Can the ‘fishbowl format’ revitalise panel discussions?

people on a panel

It’s rare for business events not to include panel discussions of some description, but could a concept known as the ‘fishbowl’ format offer a new level of interaction for participants by providing a more engaging setting?

A described by Quartz at Work, the fishbowl format involves guest speakers answering directed questions while sitting in a circle of chairs, with the audience sitting in circles around them. An ‘open’ fishbowl format sees a chair left empty, allowing audience members to rotate through.

Quartz reports a closed fishbowl format was employed by Wayfinding founder Larissa Conte and organisational coach and Developmental Designs founder Gabriel Wilson in their discussion at the recent [email protected] conference in Brooklyn. Speakers observed a “mutual invitation” format, passing on or answering a question within a given time limit.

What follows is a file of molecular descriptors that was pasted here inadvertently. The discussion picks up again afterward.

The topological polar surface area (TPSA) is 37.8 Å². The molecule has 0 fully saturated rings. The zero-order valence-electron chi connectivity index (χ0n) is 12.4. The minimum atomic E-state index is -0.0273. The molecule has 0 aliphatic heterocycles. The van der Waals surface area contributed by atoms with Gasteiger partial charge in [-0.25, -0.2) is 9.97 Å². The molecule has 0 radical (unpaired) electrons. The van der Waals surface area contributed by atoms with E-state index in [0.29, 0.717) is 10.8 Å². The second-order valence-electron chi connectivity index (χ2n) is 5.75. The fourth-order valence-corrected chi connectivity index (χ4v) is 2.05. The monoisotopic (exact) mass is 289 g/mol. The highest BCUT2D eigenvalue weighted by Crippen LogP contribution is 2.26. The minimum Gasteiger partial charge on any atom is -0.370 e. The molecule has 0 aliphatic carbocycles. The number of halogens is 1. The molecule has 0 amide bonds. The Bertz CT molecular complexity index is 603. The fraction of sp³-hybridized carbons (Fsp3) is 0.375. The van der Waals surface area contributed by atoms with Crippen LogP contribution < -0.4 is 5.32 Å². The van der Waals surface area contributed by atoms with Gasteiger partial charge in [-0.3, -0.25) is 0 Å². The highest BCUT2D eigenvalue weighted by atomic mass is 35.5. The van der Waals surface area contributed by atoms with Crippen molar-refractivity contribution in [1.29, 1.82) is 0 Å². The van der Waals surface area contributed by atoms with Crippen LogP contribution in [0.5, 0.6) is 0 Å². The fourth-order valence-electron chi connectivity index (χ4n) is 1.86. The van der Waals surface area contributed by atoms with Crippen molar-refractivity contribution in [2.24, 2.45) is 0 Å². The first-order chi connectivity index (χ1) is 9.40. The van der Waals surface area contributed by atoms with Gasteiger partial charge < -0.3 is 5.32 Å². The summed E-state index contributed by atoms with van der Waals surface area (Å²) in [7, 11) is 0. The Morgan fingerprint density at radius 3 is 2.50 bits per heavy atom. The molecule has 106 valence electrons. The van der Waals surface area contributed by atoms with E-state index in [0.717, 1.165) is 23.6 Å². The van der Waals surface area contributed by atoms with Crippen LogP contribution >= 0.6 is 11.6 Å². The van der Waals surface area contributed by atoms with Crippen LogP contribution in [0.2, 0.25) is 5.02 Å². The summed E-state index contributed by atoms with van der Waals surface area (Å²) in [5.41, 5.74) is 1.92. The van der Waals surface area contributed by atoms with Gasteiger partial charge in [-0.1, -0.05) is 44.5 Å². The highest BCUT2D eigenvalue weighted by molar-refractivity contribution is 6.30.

Under this format, once their time is finished, speakers then hand the microphone or spotlight on to their choice of panel member.

Quartz explains this method created an environment in which panel members were obliged to listen to each other instead of focusing on their turn to speak, while members who passed on questions were able to think about it and return to the question or explain why they passed.

The fishbowl format does involves audience members facing panel members’ backs, however, you may not need to be sitting face-to-face to feel connected.

There are many ways to discern feeling, with a recent Yale School of Management study highlighting tone of voice, rather than facial expressions, as potentially being the primary conveyance of speaker emotions.

Conte and Wilson both pointed out that, reading body language, we don’t need to see someone’s face to pick up on their emotional state, with the fishbowl format effective when emotional connection is more central to progress, as opposed to a debate about what is right or wrong.

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